We may not own, or may have to share, the intellectual property rights to any improvements made by our third-party manufacturers in the manufacturing process for our product candidates.

Our third-party manufacturers could breach or terminate their agreement with us.

Each of these risks could delay our clinical trials, as well as the approval, if any, of our product candidates by the FDA, or the commercialization of our product candidates, or could result in higher costs, or could deprive us of potential product revenue. In addition, we rely on third parties to perform release testing on our product candidates prior to delivery to patients. If these tests are not appropriately conducted and test data are not reliable, patients could be put at risk of serious harm and could result in product liability suits.

The manufacture of medical products is complex and requires significant expertise and capital investment, including the development of advanced manufacturing techniques and process controls. Manufacturers of medical products often encounter difficulties in production, particularly in scaling up and validating initial production and absence of contamination. These problems include difficulties with production costs and yields, quality control, including stability of the product, quality assurance testing, operator error, shortages of qualified personnel, as well as compliance with strictly enforced federal, state, and foreign regulations. Furthermore, if contaminants are discovered in our supply of our product candidates or in the

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manufacturing facilities, such manufacturing facilities may need to be closed for an extended period of time to investigate and remedy the contamination. We cannot be assured that any stability or other issues relating to the manufacture of our product candidates will not occur in the future. Additionally, our manufacturers may experience manufacturing difficulties due to resource constraints or as a result of labor disputes or unstable political environments. If our manufacturers were to encounter any of these difficulties, or otherwise fail to comply with their contractual obligations, our ability to provide our product candidates to patients in clinical trials would be jeopardized. Any delay or interruption in the supply of clinical trial supplies could delay the completion of clinical trials, increase the costs associated with maintaining clinical trial programs and, depending upon the period of delay, require us to commence new clinical trials at additional expense or terminate clinical trials completely.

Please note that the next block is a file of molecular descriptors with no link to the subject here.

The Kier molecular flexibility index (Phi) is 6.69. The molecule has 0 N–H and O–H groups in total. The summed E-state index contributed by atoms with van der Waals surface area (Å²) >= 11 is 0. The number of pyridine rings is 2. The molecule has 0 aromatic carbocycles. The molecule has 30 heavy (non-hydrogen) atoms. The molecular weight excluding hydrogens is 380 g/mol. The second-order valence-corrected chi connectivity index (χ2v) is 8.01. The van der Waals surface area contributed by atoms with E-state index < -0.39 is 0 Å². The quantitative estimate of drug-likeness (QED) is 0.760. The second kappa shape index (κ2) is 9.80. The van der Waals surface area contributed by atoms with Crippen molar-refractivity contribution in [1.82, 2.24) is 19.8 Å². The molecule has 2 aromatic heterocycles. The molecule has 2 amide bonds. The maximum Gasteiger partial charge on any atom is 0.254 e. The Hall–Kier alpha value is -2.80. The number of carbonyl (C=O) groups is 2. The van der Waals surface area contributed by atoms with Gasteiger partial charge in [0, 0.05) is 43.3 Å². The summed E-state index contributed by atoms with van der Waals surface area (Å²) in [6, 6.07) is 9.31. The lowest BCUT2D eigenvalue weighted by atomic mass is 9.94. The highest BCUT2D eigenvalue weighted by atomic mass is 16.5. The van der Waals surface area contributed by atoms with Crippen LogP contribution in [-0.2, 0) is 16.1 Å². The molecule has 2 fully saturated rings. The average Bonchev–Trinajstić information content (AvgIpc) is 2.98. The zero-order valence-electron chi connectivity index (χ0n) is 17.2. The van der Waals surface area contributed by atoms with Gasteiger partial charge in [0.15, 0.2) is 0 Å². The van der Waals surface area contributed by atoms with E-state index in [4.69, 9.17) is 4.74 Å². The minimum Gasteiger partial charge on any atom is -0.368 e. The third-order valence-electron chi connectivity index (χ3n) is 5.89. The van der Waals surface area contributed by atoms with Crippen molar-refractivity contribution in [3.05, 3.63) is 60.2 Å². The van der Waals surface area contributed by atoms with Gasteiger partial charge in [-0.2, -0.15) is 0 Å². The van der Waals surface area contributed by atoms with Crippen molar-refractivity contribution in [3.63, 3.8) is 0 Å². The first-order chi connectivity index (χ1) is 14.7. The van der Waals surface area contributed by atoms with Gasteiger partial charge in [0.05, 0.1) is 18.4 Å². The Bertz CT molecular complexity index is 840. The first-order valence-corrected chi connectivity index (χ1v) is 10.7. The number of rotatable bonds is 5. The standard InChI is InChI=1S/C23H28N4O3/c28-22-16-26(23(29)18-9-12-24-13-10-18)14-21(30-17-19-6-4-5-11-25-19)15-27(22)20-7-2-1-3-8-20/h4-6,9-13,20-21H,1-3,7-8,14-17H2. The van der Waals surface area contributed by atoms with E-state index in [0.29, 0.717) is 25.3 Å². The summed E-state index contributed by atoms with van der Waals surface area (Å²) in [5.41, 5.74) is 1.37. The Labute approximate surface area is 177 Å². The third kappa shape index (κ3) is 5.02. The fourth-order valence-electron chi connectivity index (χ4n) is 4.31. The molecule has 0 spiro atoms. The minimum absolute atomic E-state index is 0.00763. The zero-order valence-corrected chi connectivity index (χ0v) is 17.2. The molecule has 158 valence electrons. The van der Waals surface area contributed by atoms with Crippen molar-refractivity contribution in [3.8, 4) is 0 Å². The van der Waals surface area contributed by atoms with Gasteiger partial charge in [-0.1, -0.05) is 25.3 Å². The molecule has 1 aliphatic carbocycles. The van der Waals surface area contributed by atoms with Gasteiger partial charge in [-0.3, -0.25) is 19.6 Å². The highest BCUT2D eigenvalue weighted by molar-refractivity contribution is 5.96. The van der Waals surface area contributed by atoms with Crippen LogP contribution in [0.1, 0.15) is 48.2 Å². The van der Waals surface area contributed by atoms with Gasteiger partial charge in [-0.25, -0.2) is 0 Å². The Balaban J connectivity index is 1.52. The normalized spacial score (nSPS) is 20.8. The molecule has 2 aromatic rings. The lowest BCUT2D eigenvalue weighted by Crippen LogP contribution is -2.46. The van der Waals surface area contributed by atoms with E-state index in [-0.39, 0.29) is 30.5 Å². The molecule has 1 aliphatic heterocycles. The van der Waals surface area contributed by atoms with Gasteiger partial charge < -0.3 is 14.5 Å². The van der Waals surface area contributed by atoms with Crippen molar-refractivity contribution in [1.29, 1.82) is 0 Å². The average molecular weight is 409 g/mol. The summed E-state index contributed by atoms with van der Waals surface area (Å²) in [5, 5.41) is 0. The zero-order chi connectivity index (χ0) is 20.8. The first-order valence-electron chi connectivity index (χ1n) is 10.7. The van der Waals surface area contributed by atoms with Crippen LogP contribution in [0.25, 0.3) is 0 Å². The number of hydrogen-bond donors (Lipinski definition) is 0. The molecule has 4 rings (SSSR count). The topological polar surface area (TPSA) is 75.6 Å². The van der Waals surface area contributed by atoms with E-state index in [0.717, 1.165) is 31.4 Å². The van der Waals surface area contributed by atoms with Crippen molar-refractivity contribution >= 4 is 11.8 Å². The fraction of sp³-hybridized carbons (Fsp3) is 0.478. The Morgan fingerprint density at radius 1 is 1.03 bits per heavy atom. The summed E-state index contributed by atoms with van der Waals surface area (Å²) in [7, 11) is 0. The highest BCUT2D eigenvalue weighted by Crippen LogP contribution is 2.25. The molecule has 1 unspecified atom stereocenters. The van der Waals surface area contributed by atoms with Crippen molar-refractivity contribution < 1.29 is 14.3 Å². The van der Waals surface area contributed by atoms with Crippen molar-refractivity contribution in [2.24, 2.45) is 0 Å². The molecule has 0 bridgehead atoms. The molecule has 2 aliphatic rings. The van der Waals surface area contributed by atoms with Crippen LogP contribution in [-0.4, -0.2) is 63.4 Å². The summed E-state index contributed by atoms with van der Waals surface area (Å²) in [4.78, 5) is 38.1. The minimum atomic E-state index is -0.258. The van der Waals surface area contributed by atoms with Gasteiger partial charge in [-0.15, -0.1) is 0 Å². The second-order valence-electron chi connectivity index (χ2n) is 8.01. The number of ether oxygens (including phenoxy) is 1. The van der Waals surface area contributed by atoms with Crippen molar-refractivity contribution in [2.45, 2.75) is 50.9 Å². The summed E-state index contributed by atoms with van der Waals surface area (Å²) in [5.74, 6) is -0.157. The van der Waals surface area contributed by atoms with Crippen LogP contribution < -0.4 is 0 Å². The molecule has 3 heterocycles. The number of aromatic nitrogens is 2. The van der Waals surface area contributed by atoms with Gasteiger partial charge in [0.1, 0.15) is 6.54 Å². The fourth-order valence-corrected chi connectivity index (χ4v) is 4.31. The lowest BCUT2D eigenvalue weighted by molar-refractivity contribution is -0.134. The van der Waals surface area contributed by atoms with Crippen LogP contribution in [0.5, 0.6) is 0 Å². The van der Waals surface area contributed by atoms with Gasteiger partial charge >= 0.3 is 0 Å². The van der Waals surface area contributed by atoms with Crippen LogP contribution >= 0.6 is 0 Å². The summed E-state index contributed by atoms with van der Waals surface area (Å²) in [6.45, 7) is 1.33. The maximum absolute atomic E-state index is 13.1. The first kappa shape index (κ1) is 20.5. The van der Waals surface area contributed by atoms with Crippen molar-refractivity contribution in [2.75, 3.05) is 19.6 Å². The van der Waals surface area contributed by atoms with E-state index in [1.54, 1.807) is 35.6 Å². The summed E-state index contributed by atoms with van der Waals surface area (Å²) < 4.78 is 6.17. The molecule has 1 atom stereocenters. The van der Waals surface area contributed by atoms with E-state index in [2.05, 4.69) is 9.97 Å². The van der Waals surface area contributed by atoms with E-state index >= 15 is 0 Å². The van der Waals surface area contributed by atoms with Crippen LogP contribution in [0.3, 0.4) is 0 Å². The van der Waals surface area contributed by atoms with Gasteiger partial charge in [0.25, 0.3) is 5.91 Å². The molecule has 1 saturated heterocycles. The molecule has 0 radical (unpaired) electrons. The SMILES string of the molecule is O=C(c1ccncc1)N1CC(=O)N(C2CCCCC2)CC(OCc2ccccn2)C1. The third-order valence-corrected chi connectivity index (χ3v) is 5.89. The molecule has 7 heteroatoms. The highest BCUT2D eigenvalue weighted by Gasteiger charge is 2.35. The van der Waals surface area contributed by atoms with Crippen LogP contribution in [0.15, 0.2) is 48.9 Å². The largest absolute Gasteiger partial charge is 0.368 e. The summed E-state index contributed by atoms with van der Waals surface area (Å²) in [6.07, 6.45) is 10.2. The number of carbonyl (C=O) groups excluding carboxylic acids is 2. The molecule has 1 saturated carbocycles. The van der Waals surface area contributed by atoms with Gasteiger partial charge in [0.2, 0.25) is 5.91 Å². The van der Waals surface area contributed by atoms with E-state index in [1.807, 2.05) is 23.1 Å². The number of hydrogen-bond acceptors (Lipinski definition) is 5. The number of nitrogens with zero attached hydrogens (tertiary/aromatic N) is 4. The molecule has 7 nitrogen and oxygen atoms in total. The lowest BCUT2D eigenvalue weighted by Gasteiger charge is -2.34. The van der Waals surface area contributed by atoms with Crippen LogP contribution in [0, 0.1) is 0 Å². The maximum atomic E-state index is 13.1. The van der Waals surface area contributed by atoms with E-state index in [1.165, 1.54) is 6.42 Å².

We may be unable to realize the potential benefits of any collaboration.

Even if we are successful in entering into a collaboration with respect to the development and/or commercialization of one or more product candidates, there is no guarantee that the collaboration will be successful. Collaborations may pose a number of risks, including:

collaborators often have significant discretion in determining the efforts and resources that they will apply to the collaboration and may not commit sufficient resources to the development, marketing, or commercialization of the product or products that are subject to the collaboration;

collaborators may not perform their obligations as expected;